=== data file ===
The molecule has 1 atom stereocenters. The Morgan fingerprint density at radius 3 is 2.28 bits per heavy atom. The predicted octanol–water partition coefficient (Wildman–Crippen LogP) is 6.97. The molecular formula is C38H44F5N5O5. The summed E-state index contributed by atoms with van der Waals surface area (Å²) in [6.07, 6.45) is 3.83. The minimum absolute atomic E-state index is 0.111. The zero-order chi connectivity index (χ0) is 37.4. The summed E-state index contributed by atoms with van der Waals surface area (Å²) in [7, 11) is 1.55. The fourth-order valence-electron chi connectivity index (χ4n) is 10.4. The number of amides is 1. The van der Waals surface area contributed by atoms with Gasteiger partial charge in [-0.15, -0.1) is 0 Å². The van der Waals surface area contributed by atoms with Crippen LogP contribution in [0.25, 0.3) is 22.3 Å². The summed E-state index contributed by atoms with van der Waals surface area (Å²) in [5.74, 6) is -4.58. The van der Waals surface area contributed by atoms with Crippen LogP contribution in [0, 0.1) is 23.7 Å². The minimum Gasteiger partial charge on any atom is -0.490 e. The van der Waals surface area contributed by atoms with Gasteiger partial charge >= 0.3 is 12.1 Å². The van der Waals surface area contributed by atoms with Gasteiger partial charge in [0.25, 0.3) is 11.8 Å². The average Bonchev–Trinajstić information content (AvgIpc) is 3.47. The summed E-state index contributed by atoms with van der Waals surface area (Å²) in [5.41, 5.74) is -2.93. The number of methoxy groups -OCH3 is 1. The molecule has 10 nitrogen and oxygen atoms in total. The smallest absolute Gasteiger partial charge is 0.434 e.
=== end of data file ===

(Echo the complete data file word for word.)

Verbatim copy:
The molecule has 1 atom stereocenters. The Morgan fingerprint density at radius 3 is 2.28 bits per heavy atom. The predicted octanol–water partition coefficient (Wildman–Crippen LogP) is 6.97. The molecular formula is C38H44F5N5O5. The summed E-state index contributed by atoms with van der Waals surface area (Å²) in [6.07, 6.45) is 3.83. The minimum absolute atomic E-state index is 0.111. The zero-order chi connectivity index (χ0) is 37.4. The summed E-state index contributed by atoms with van der Waals surface area (Å²) in [7, 11) is 1.55. The fourth-order valence-electron chi connectivity index (χ4n) is 10.4. The number of amides is 1. The van der Waals surface area contributed by atoms with Gasteiger partial charge in [-0.15, -0.1) is 0 Å². The van der Waals surface area contributed by atoms with Crippen LogP contribution in [0.25, 0.3) is 22.3 Å². The summed E-state index contributed by atoms with van der Waals surface area (Å²) in [5.74, 6) is -4.58. The van der Waals surface area contributed by atoms with Crippen LogP contribution in [0, 0.1) is 23.7 Å². The minimum Gasteiger partial charge on any atom is -0.490 e. The van der Waals surface area contributed by atoms with Gasteiger partial charge >= 0.3 is 12.1 Å². The van der Waals surface area contributed by atoms with Gasteiger partial charge in [0.25, 0.3) is 11.8 Å². The average Bonchev–Trinajstić information content (AvgIpc) is 3.47. The summed E-state index contributed by atoms with van der Waals surface area (Å²) in [5.41, 5.74) is -2.93. The number of methoxy groups -OCH3 is 1. The molecule has 10 nitrogen and oxygen atoms in total. The smallest absolute Gasteiger partial charge is 0.434 e.